Fuzzy NOT takes the operand and performs an inversion of the value, which is to take the value and subtract it from 1.0.  Thus a relatively low value of 0.3 becomes a much higher value of 0.7 (derived from 1.0 -0.3).  Similarly, a value of say 0.85 becomes a relatively low value of 0.15 (1 -0.85).

If you pause to think about this: inverting a once high value into a low value makes sense. Fuzzy NOT inverts a favorable value into an unfavorable value, just as the word “not” inverts the meaning of a statement in natural language.

Fuzzy Hedges

Aside from standard logic operations, fuzzy logic allows you alter the meaning of a statement (represented by a fuzzy value) by simply modifying the value. This modification is known as a fuzzy hedge. We will now discuss the 2 fuzzy hedges supported by BloodHound: VERY and SOMEWHAT.

Fuzzy Very

Consider the statement from our previous value: “slope of the Stochastic D Indicator is good”. Suppose you wanted to make your criteria more stringent, that is you are looking for a “very good” slope before taking a trade. For the purposes of simplicity, let us suppose that the steeper the slope in a given direction, the more favorable it is for your trading system. Thus to arrive at a very good slope we would be looking for a very steep slope.

In order to ensure that only a very good slope is observed, we must deflate the values by squaring them. This will ensure that only a very high value results in favorable value. Thus the fuzzy hedge for VERY is achieved by squaring the original value. For example, if we had a value of 0.8 (a relatively high value) for statement 1, then VERY Statement 1 (in our example this would mean: “slope for the Stochastic D Indicator is very good”) would be:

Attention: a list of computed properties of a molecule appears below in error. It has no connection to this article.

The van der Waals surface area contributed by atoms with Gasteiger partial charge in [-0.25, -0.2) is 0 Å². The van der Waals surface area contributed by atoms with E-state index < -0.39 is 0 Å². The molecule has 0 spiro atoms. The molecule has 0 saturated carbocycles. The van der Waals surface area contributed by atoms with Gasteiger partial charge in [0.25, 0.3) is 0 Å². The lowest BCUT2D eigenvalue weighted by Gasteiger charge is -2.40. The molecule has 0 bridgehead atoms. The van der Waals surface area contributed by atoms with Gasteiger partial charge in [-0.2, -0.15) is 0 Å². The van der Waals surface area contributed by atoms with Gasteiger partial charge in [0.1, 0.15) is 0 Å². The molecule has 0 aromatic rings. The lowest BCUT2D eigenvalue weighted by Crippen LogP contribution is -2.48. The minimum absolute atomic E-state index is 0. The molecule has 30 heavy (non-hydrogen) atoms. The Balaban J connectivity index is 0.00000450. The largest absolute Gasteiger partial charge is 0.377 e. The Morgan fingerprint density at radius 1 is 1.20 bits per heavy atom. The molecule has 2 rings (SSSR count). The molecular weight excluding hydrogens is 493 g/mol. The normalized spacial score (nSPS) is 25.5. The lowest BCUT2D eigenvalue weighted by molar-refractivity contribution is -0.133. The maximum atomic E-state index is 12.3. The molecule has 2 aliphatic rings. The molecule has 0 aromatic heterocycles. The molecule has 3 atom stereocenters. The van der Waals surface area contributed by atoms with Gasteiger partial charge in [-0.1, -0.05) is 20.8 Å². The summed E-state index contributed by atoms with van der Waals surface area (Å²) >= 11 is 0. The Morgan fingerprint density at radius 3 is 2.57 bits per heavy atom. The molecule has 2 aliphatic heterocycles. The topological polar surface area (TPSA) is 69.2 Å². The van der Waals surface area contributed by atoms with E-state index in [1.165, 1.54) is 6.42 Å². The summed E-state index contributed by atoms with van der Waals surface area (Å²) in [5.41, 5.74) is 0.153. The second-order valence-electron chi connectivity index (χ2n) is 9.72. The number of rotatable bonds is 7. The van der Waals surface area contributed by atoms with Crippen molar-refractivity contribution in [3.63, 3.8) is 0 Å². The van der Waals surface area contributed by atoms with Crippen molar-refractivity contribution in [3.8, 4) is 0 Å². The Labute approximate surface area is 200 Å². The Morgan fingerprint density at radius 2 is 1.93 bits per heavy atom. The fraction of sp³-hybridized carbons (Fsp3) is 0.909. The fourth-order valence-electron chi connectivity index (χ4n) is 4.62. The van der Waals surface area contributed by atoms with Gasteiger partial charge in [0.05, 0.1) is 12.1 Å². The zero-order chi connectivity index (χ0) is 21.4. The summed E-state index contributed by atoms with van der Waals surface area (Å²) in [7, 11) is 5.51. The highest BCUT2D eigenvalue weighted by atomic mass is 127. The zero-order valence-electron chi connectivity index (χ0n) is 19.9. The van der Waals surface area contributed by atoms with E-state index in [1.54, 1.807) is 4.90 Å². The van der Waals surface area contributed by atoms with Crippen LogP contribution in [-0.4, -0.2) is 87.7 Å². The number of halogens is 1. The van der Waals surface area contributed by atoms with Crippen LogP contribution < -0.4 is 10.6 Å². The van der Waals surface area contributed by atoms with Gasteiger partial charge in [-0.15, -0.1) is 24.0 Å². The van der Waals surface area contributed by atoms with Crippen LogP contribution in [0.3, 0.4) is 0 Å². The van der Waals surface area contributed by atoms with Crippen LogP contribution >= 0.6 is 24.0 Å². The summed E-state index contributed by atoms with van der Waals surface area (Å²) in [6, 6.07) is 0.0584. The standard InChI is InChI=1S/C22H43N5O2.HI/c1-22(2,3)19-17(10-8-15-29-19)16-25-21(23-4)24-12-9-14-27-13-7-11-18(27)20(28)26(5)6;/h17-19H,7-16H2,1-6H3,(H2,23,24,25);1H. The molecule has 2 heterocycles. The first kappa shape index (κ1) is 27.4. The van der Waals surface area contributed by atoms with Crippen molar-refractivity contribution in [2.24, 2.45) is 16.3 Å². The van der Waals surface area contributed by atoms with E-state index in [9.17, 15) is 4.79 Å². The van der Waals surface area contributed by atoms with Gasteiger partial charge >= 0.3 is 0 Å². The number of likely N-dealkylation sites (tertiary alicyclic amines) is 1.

$0.8^2=0.64$

As you can see a very high number would have to suffice for a favorable outcome of VERY Statement 1.

Fuzzy Somewhat

In contrast to VERY, fuzzy hedge SOMEWHAT performs the opposite modification. It is used when you need to relax the criteria of your statement so that mediocre values are can pass as favorable.

This is achieved by square-rooting the original value. In our example, suppose that Statement 1 produced a value of 0.65 (a relatively mediocre value). Then SOMEWHAT Statement 1 would be calculated by:

$sqrt{0.65}=0.81$

In our previous example, this can be interpreted as: “slope of Stochastic D is somewhat good”. The hedge SOMEWHAT has taken the mediocre value of 0.65 and turned it into the relatively high value of 0.81, allowing it to pass as a relatively favorable value.

BloodHound’s Logic Nodes

BloodHound comes with both the AND and OR logic nodes, as well as two special Ratio and Addition logic nodes for fuzzy logic manipulation.

You will notice that when you add this node to the node workspace, there will be one open input connection on the left hand side, and an output connection on the right hand side.

The inputs are considered operands, and you can connect a solver directly to this connection or the output from another logic node. As you connect other nodes to this node, you will notice that another open input connection appears, allowing you to connect as many inputs to this node as you desire.